Arbaoui A.A., and Chua, Tock (2014) Bacteria as a source of oviposition attractant for Aedes aegypti mosquitoes. Tropical Biomedicine, 31 (1). pp. 134-142. ISSN 1275720
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Since a safe and effective mass vaccination program against dengue fever is not presently available, a good way to prevent and control dengue outbreaks depends mainly on controlling the mosquito vectors. Aedes aegypti mosquito populations can be monitored and reduced by using ovitraps baited with organic infusions. A series of laboratory experiments were conducted which demonstrated that the bacteria in bamboo leaf infusion produce volatile attractants and contact chemical stimulants attractive to the female mosquitoes. The results showed that the female mosquitoes laid most of their eggs (59.9 ± 8.1 vs 2.9 ± 2.8 eggs, P<0.001) in bamboo leaf infusions when compared to distilled water. When the fresh infusion was filtered with a 0.45μm filter membrane, the female mosquitoes laid significantly more eggs (64.1 ± 6.6 vs 4.9 ± 2.6 eggs, P<0.001) in unfiltered infusion. However when a 0.8μm filter membrane was used, the female laid significantly more eggs (62.0 ± 4.3 vs 10.1 ± 7.8 eggs, P<0.001) in filtrate compared to a solution containing the residue. We also found that a mixture of bacteria isolated from bamboo leaf infusion serve as potent oviposition stimulants for gravid Aedes mosquitoes. Aedes aegypti laid significantly more eggs (63.3 ± 6.5 vs 3.1 ± 2.4 eggs, P<0.001) in bacteria suspension compared to sterile R2A medium. Our results suggest microbial activity has a role in the production of odorants that mediate the oviposition response of gravid mosquitoes.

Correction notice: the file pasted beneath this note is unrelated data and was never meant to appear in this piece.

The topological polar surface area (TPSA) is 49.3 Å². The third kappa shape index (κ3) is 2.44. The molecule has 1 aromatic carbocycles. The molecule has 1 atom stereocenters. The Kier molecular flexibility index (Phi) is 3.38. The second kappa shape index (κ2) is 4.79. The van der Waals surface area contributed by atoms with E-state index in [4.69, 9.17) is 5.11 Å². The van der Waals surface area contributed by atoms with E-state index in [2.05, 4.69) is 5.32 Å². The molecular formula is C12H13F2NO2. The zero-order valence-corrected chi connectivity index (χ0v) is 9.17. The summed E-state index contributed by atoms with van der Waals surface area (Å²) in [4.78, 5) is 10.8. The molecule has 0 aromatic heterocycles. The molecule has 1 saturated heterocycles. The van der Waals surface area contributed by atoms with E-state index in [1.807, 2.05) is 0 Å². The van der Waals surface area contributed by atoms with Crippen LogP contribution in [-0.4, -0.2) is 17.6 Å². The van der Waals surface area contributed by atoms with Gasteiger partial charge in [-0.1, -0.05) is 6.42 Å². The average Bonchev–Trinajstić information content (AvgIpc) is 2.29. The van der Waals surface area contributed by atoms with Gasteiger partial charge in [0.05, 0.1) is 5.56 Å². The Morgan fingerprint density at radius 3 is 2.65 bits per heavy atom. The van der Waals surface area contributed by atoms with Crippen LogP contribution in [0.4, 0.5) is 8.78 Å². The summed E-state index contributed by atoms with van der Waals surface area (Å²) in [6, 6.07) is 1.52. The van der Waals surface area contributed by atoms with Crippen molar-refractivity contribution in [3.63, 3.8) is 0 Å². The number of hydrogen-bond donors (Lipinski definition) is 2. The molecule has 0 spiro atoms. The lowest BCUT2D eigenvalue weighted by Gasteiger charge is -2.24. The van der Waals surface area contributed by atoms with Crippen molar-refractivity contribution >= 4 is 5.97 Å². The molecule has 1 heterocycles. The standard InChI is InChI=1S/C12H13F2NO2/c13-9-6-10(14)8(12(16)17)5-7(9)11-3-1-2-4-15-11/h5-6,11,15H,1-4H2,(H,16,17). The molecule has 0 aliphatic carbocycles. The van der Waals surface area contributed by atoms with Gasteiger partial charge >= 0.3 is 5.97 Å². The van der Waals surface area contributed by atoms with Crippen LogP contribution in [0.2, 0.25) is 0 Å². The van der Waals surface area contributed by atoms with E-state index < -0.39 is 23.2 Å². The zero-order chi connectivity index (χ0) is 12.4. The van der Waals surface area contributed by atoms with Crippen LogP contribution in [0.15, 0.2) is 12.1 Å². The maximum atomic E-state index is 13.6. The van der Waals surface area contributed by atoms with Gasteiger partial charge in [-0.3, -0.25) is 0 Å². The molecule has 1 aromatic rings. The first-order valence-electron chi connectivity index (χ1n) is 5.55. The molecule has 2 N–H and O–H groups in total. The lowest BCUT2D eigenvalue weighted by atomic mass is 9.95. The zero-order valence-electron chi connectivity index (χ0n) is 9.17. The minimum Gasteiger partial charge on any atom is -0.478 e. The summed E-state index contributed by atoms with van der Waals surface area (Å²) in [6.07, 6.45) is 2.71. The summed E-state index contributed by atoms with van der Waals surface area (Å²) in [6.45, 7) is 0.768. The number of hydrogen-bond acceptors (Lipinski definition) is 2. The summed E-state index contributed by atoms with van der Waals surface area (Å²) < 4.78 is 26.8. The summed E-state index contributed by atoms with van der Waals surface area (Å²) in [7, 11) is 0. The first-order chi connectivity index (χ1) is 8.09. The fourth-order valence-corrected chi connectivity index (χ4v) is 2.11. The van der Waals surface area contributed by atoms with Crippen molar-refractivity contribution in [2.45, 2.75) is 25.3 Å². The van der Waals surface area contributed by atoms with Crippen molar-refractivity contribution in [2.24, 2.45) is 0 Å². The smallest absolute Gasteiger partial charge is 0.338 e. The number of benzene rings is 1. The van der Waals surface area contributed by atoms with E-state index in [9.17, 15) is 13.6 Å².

|Uncontrolled Keywords:||gravid mosquitoes, Aedes aegypti laid, bamboo leaf , dengue fever|
|Subjects:||Q Science > QR Microbiology > QR75-99.5 Bacteria|
|Deposited By:||IR Admin|
|Deposited On:||01 Oct 2014 11:15|
|Last Modified:||16 Feb 2015 09:59|
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